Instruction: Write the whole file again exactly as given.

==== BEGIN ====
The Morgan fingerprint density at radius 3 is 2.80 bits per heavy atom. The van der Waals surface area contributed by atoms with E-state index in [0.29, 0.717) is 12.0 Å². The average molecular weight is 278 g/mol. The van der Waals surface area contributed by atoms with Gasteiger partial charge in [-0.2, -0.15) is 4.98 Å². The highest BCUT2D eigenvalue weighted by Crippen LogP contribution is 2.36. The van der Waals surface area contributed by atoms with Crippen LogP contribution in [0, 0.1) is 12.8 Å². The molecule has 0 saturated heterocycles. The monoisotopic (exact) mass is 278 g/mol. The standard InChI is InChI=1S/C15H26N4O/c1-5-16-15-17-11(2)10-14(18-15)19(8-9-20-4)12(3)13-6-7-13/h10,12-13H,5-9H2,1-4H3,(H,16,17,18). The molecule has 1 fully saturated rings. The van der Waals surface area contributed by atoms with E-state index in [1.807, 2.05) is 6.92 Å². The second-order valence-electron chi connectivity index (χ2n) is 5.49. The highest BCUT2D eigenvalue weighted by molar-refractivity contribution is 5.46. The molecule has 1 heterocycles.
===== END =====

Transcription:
The Morgan fingerprint density at radius 3 is 2.80 bits per heavy atom. The van der Waals surface area contributed by atoms with E-state index in [0.29, 0.717) is 12.0 Å². The average molecular weight is 278 g/mol. The van der Waals surface area contributed by atoms with Gasteiger partial charge in [-0.2, -0.15) is 4.98 Å². The highest BCUT2D eigenvalue weighted by Crippen LogP contribution is 2.36. The van der Waals surface area contributed by atoms with Crippen LogP contribution in [0, 0.1) is 12.8 Å². The molecule has 0 saturated heterocycles. The monoisotopic (exact) mass is 278 g/mol. The standard InChI is InChI=1S/C15H26N4O/c1-5-16-15-17-11(2)10-14(18-15)19(8-9-20-4)12(3)13-6-7-13/h10,12-13H,5-9H2,1-4H3,(H,16,17,18). The molecule has 1 fully saturated rings. The van der Waals surface area contributed by atoms with E-state index in [1.807, 2.05) is 6.92 Å². The second-order valence-electron chi connectivity index (χ2n) is 5.49. The highest BCUT2D eigenvalue weighted by molar-refractivity contribution is 5.46. The molecule has 1 heterocycles.